[00169] To a solution of Compound 108 (1.2 g, 2 mmol) in THF (5 mL) is added a solution of TBAF in THF (1.0 M, 4 mL, 4 mmol) at 0°C under Ar. After it is stirred for 4 h, THF is removed and water (10 mL) is added. It is extracted with EtOAc (4x 20 mL), washed with brine and dried over Na2SO4. Solvent is removed and the residue is purified by silica gel column chromatography (2 x 15 cm, Hexanes: EtOAc 9:1) to give the desired product, (2S,5R)-ethyl 2- (S,E)-12,12-difluoro-l-hydroxydodec-4-enyl)— 5-isopropyl-3,6-dimethoxy-2,5-dihydropyrazin-2- carboxylate, as a colorless oil.

[00170] To a solution of the deprotected bislactim above (0.40 g, 1.0 mmol) in CH2Cl2 at 0°C is added DIBAL-H (IM solution in hexane; 4 mL, 4mmol). The solution is allowed to warm to rt and stirred until the reduction is complete by TLC. The mixture is cooled to -20°C and quenched with a 1:2 mixture of Celite and NaSO4 decahydrate with slow warming to rt for 4 hr. Additional CH2Cl2 is added and the solid is filtered and washed with additional CH2Cl2. The combined organic layers are concentrated to dryness and taken up in a mixture of 3N HC1/CH3CN. After stirring for 2 days the solution is extracted with ether and the aqueous layer is dried under vacuum and purified by silica gel chromatography to yield Compound 69 as a white solid. It is further purified by reversed-phase column chromatography to yield (2S,3S,E)-2-amino- 14,14- difluoro-3-hydroxy-2-hydroxymethyl)tetradec-6-enoic acid, Compound 69.

Example 11

Synthesis of Compound 75

[00171] DMSO (1.95 g, 1.64 mL, 25.0 mmol) was added drop-wise to a solution of oxalyl chloride (1.52 g, 1.05 mL, 12.0 mmol) at -78 °C. After stirring at -78 °C for 15 min, 4-phenyl-l- butanol (1.50 g, 1.52 mL, 10.0 mmol) was added dropwise. After 15 min, triethylamine (5.05 g, 6.96 mL) was added dropwise. After it was warmed up to r.t. over 2 hours, water (50 mL) was added and it was extracted with CH2Cl2 (4 x 50 mL). The combined organic phase was washed with HCl (0.25 N, 3 x 50 niL), water (50 rnL), saturated NaHCCβ, and brine. The organic layer was dried over Na2SO4, concentrated, and passed through a short silica column (2 x 3 cm), eluted with CH2Cl2. Solvent was removed to give 4-phenylbutanal a colorless oil (1.30 g, 87%). IH NMR (500 MHz, CDC13) δ 9.76 (t, J = 1.5 Hz, 1 H), 7.31-7.27 (m, 2 H), 7.22-7.17 (m, 2 H), 2.67 (t, J = 7.5 Hz, 2 H), 2.46 (dt, J = 1.6, 7.32 Hz, 2 H), 1.97 (m, 2 H).

[00172] To a solution of (5R) ethyl 3,6-dimethoxy -5-isopropyl-2,5-dihydro-pyrazine-2- carboxylate (1.842 g, 1.792 mL, 10.0 mmol) in THF (920 mL) at -78 °C was added n-BuLi (6.25 mL, 1.6 M in hexanes, 10.0 mmol) dropwise. The solution was warmed to 0 °C. After stirring at 0 °C for 15 min, a solution of ZnCl2 (1.36 g, 10.0 mmol) in THF (20 mL) is added and stirred at 0 °C for 15min. After the solution was cooled to -78°C, a solution of 4-phenylbutanal (0.74 g, 5.0 mmol) in THF (10 mL) is added slowly. After the mixture is stirred at -78°C for 1 h, a phosphate buffer (pH 7.0, 0.10 M, 50 mL) was added and it is extracted with ether (4x50 mL), washed with brine, and dried over Na2SO4. Solvent is removed and the residue was purified by silica gel column chromatography (2 x 30 cm, hexanes: EtOAc 9:1) to give Compound 120, (R,S)-l- ((25,5R)-S-IsOpTOPyI-S, 6-dimethoxy-2,5-dihydropyrazin-2-yl)-4-phenylbutan-l-ol, as a mixture of compounds as colorless oils..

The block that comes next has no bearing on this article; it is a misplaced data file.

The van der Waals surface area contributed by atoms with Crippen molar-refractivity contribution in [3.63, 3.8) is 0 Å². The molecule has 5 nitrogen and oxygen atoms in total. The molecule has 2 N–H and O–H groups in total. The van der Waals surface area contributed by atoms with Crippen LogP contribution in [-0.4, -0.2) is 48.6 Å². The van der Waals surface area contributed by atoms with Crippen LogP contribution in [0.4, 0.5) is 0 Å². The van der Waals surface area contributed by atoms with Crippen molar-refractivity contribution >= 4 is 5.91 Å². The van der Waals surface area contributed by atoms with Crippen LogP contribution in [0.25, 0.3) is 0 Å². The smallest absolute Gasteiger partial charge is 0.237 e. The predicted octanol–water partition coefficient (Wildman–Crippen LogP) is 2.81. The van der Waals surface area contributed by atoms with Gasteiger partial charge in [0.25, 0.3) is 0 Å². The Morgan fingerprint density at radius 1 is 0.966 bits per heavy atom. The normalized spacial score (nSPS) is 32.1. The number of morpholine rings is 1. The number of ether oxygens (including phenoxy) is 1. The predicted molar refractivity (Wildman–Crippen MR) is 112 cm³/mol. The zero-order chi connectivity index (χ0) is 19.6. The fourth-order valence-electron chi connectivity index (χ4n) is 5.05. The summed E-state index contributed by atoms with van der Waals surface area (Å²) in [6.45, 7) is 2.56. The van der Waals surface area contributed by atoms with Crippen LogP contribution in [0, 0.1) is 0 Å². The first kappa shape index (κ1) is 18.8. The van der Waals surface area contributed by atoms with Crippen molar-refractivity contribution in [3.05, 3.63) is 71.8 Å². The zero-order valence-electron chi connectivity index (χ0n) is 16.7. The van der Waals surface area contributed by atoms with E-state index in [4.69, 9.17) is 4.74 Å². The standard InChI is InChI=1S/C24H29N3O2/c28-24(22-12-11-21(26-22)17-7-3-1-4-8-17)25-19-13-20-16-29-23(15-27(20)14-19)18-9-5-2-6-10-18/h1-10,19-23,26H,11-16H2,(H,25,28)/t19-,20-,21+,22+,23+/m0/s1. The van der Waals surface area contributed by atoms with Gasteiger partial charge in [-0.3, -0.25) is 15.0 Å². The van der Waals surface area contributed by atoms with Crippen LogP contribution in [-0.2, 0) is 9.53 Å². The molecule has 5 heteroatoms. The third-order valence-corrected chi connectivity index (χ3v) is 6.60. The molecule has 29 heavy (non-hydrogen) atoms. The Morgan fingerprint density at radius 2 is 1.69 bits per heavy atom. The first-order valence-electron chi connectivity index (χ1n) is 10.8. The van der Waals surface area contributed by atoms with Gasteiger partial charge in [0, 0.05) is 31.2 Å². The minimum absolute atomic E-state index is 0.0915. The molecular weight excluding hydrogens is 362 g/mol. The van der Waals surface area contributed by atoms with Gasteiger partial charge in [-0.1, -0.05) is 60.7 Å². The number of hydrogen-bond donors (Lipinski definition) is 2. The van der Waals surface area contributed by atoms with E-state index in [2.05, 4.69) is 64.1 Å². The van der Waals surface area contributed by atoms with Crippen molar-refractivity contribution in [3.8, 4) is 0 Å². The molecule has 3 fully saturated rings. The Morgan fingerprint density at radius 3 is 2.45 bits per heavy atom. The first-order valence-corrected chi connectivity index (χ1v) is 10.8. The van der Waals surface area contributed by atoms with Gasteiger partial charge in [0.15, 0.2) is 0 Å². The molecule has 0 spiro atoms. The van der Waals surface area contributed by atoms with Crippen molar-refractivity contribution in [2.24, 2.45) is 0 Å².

[00173] To a solution of the bislactim Compound 120, (0.332 g, 1.0 mmol) in CH2Cl2 (12 mL) at 0°C is added a solution of DIBAL-H in hexane (1 M, 4 mL, 4 mmol). The solution is allowed to warm to rt and stirred until the reduction is complete by TLC. The mixture is cooled to -20 and quenched with a 1:2 mixture of Celite and NaSO4 decahydrate with slow warming to rt for 4 hr. Additional CH2Cl2 is added and the solid is filtered and washed with additional CH2Cl2. The combined organic layers are concentrated to dryness and taken up in a mixture of 3N HCI/CH3CN. After stirring for 2 days the solution is extracted with ether and the aqueous layer is dried under vacuum and purified by silica gel chromatography to yield the desired product as a white solid. It is further purified by reversed-phase column chromatography under standard conditions (aqueous CH3CN gradient; 0.1% TFA) to yield Compound 75, (2S,3S)-2-amino-2- hydroxymethyl-3-hydroxy-6-phenylhexanoic acid.

Example 12

Synthesis of Compound 126

[00174] To a solution of 7,7-difluorohept-l-ene (0.21 g, 1.3 mmol) in THF (10 mL) was added a solution of 9-BBN-H (0.50 M, 2.9 mL, 1.45 mmol) in THF at r.t. under Ar. After it was stirred at r.t. for 1 h, degassed water (0.741 mL, 41.2 mmol) was added and stirred at r.t. for 30 min. This solution was added to a solution of vinyl iodide (0.326 g, 1.0 mmol), Pd(dppf)Cl2«CH2Cl2 (40.8 mg, 0.05 mmol), Ph3As (15.3 mg, 0.05 mmol) and Cs2CO3 (422.5 mg, 1.30 mmol) in DMF (15 mL) under Ar. After it was stirred at r.t. for 4 h, water (20 mL) was added and it was extracted with hexanes (5x30 mL), washed with brine, and dried over Na2SO4. Solvent was removed and the residue was purified by silica gel column chromatography (2 x 15 cm, hexanes: EtOAc 98.5:1.5) to give Compound 126 as a colorless oil (0.23 g, 69%). 1H NMR (500 MHz, CDCl3) δ 5.78 (tt, J = 57.1, 4.6, 1 H), 5.4-5.36 (m, 2 H), 3.61-3.58 (m, 2 H), 2.05-2.00 (m, 2 h), 2.00-1.95 (m, 2 H), 1.85-1.73 (m, 2 H), 1.59-1.54 (m, 2 H), 1.45-1.44 (m, 2 H), 1.34-1.29 (m, 6 H), 0.89 (s, 9 H), 0.04 (s, 6 H). ESIMS (MNa+) m/z 357.6.

[00175] Compound 126 is further elaborated to the aldehyde using Dess Martin oxidation and coupled with the modified bislactim as outlined above to yield Compound 69, following DIBAL reduction and hydrolysis. In a similar manner are prepared other compounds of the invention.

Example 13

Beta Cell Apoptosis Assay Rat Pancreatic Islets.